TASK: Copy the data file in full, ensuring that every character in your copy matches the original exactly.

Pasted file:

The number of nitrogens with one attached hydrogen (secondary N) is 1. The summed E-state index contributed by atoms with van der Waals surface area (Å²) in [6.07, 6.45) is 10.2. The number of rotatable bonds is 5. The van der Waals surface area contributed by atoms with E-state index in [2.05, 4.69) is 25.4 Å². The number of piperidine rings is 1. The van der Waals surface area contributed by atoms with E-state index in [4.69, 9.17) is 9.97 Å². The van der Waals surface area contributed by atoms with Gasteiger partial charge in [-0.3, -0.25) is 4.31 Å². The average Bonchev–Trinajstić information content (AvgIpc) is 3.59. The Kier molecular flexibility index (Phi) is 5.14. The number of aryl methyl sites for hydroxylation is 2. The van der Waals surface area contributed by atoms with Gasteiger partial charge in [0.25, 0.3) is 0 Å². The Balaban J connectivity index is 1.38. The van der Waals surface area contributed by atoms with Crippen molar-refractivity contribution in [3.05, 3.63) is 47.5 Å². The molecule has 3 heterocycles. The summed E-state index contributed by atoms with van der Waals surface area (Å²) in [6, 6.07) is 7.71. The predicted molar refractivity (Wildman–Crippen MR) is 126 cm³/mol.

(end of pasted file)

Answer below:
The number of nitrogens with one attached hydrogen (secondary N) is 1. The summed E-state index contributed by atoms with van der Waals surface area (Å²) in [6.07, 6.45) is 10.2. The number of rotatable bonds is 5. The van der Waals surface area contributed by atoms with E-state index in [2.05, 4.69) is 25.4 Å². The number of piperidine rings is 1. The van der Waals surface area contributed by atoms with E-state index in [4.69, 9.17) is 9.97 Å². The van der Waals surface area contributed by atoms with Gasteiger partial charge in [-0.3, -0.25) is 4.31 Å². The average Bonchev–Trinajstić information content (AvgIpc) is 3.59. The Kier molecular flexibility index (Phi) is 5.14. The number of aryl methyl sites for hydroxylation is 2. The van der Waals surface area contributed by atoms with Gasteiger partial charge in [0.25, 0.3) is 0 Å². The Balaban J connectivity index is 1.38. The van der Waals surface area contributed by atoms with Crippen molar-refractivity contribution in [3.05, 3.63) is 47.5 Å². The molecule has 3 heterocycles. The summed E-state index contributed by atoms with van der Waals surface area (Å²) in [6, 6.07) is 7.71. The predicted molar refractivity (Wildman–Crippen MR) is 126 cm³/mol.